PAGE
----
### Multiple Variable Expressions

When given an algebraic expression, one of the most common things to do with it is **evaluate** it for some given value of the variable.

Take a look at this example to see how this works:

Let x = 12. Find the value of 2x - 7.

To find the solution, substitute 12 in place of \begin{align*}x\end{align*} in the given expression.

\begin{align} 2x - 7 & = 2(12) - 7\\ & = 24 - 7\\ & = 17 \end{align}

**Note:** In the first step of the problem, keep the substituted value in parentheses. This makes the written-out problem easier to follow, and helps avoid mistakes. (If we didn’t use parentheses and also forgot to add a multiplication sign, we would end up turning "\begin{align*}2x\end{align*}" into "212" instead of "2 *times* 12!")

#### Evaluating an Expression

Let \begin{align*}y = -2. \end{align*} Find the value of \begin{align*} \frac {7} {y} - 11 y + 2.\end{align*}

\begin{align} \frac {7} {(-2)} - 11( -2 ) + 2 & = -3 \frac { 1 } { 2 } + 22 + 2\\ & = 24 - 3 \frac { 1 } { 2 }\\ & = 20 \frac { 1 } { 2 } \end{align}

Many expressions have more than one variable in them. For example, the formula for the perimeter of a rectangle, \begin{align*}P=2l+2w\end{align*}, has two variables: length \begin{align*}(l)\end{align*} and width \begin{align*}(w).\end{align*} Be careful to substitute the appropriate value in the appropriate place.

#### Evaluating an Expression with Multiple Variables

The area of a trapezoid is given by the equation \begin{align*} A = \frac{ h } { 2 } (a + b)\end{align*}. Find the area of a trapezoid with bases \begin{align*}a = 10 \ cm\end{align*} and \begin{align*}b = 15 \ cm\end{align*} and height \begin{align*}h = 8 \ cm\end{align*}.

To find the solution to this problem, substitute the given values for variables \begin{align*}a, \ b,\end{align*} and \begin{align*}h\end{align*} in place of the appropriate letters in the equation.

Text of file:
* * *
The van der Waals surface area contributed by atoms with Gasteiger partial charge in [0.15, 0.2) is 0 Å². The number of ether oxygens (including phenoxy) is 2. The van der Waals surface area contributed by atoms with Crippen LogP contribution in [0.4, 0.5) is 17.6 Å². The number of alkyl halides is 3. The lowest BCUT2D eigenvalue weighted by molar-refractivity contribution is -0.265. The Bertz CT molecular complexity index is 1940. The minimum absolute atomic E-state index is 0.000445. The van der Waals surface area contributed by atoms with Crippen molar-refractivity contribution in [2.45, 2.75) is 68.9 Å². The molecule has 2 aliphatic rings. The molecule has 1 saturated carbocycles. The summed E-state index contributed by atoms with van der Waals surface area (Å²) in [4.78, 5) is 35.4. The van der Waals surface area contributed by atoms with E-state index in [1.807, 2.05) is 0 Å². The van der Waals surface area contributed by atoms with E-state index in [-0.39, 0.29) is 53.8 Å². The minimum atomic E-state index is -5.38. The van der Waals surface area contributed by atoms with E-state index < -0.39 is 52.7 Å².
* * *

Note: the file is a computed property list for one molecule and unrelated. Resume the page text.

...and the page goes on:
\begin{align} A & = \frac{h}{2}(a+b) \qquad \qquad \quad \text{ Substitute } 10 \text{ for } a, \ 15 \text{ for }b, \ \text{and } 8 \text{ for } h. \\ & = \frac{(8)}{2} \left( (10)+(15) \right) \qquad \text{Evaluate piece by piece. } 10+15=25 \text{ and } \frac{8}{2}=4. \\ & = 4(25) \\ A & = 100 \\ \end{align}

### Example

#### Example 1

Let \begin{align*}x= 3\end{align*} and \begin{align*}y = -2. \end{align*} Find the value of \begin{align*} 3xy + \frac{6}{y}-2x \end{align*}.

\begin{align} 3xy + \frac{6}{y}-2x & = 3(3)(-2) + \frac{6}{(-2)}-2(3)\\ & = (-18)+(-3)-(6)\\ & = -27 \end{align}

### Review

Evaluate questions 1 through 8, using \begin{align*}a = -3, \ b = 2, \ c = 5,\end{align*} and \begin{align*}d = -4.\end{align*}

- \begin{align*}2a + 3b\end{align*}
- \begin{align*}4c + d\end{align*}
- \begin{align*}5ac - 2b\end{align*}
- \begin{align*} \frac { 2a } { c - d }\end{align*}
- \begin{align*} \frac { 3b } { d }\end{align*}
- \begin{align*} \frac { a - 4b } { 3c + 2d }\end{align*}
- \begin{align*} \frac { 1 } { a + b }\end{align*}
- \begin{align*} \frac { ab } {cd }\end{align*}

For questions 9 through 11, the weekly cost \begin{align*}C\end{align*} of manufacturing \begin{align*}x\end{align*} remote controls is given by the formula \begin{align*}C = 2000 + 3x\end{align*}, where the cost is given in dollars.

- What is the cost of producing 1000 remote controls?
- What is the cost of producing 2000 remote controls?
- What is the cost of producing 2500 remote controls?

### Review (Answers)

To view the Review answers, open this PDF file and look for section 1.2.